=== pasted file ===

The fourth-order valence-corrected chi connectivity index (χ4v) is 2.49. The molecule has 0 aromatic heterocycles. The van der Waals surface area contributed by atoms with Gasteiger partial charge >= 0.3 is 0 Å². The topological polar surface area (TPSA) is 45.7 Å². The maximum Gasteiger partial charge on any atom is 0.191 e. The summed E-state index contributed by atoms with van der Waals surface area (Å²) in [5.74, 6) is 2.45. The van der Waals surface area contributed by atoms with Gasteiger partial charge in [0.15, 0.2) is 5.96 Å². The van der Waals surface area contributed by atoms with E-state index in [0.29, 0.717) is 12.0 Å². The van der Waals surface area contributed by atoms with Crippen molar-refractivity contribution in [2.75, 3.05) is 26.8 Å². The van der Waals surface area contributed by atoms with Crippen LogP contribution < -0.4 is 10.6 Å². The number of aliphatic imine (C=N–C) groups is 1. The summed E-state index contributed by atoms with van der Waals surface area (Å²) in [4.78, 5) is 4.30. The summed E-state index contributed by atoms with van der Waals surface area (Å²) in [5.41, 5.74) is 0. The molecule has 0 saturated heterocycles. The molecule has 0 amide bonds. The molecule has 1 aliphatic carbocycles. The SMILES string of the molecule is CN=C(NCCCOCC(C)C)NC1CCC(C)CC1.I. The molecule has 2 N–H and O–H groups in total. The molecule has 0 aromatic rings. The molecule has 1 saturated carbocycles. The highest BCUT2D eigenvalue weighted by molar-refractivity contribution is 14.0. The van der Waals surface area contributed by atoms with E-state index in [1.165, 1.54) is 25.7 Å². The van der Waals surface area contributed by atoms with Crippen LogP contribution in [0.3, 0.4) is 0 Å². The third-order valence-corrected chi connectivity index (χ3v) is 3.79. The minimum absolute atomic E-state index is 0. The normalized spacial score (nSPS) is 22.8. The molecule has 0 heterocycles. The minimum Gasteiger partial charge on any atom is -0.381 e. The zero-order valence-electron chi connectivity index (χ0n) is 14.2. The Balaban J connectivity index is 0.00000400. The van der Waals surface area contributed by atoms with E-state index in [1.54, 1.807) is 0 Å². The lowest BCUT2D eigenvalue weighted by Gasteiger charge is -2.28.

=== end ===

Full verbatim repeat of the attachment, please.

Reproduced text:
The fourth-order valence-corrected chi connectivity index (χ4v) is 2.49. The molecule has 0 aromatic heterocycles. The van der Waals surface area contributed by atoms with Gasteiger partial charge >= 0.3 is 0 Å². The topological polar surface area (TPSA) is 45.7 Å². The maximum Gasteiger partial charge on any atom is 0.191 e. The summed E-state index contributed by atoms with van der Waals surface area (Å²) in [5.74, 6) is 2.45. The van der Waals surface area contributed by atoms with Gasteiger partial charge in [0.15, 0.2) is 5.96 Å². The van der Waals surface area contributed by atoms with E-state index in [0.29, 0.717) is 12.0 Å². The van der Waals surface area contributed by atoms with Crippen molar-refractivity contribution in [2.75, 3.05) is 26.8 Å². The van der Waals surface area contributed by atoms with Crippen LogP contribution < -0.4 is 10.6 Å². The number of aliphatic imine (C=N–C) groups is 1. The summed E-state index contributed by atoms with van der Waals surface area (Å²) in [4.78, 5) is 4.30. The summed E-state index contributed by atoms with van der Waals surface area (Å²) in [5.41, 5.74) is 0. The molecule has 0 saturated heterocycles. The molecule has 0 amide bonds. The molecule has 1 aliphatic carbocycles. The SMILES string of the molecule is CN=C(NCCCOCC(C)C)NC1CCC(C)CC1.I. The molecule has 2 N–H and O–H groups in total. The molecule has 0 aromatic rings. The molecule has 1 saturated carbocycles. The highest BCUT2D eigenvalue weighted by molar-refractivity contribution is 14.0. The van der Waals surface area contributed by atoms with E-state index in [1.165, 1.54) is 25.7 Å². The van der Waals surface area contributed by atoms with Crippen LogP contribution in [0.3, 0.4) is 0 Å². The third-order valence-corrected chi connectivity index (χ3v) is 3.79. The minimum absolute atomic E-state index is 0. The normalized spacial score (nSPS) is 22.8. The molecule has 0 heterocycles. The minimum Gasteiger partial charge on any atom is -0.381 e. The zero-order valence-electron chi connectivity index (χ0n) is 14.2. The Balaban J connectivity index is 0.00000400. The van der Waals surface area contributed by atoms with E-state index in [1.54, 1.807) is 0 Å². The lowest BCUT2D eigenvalue weighted by Gasteiger charge is -2.28.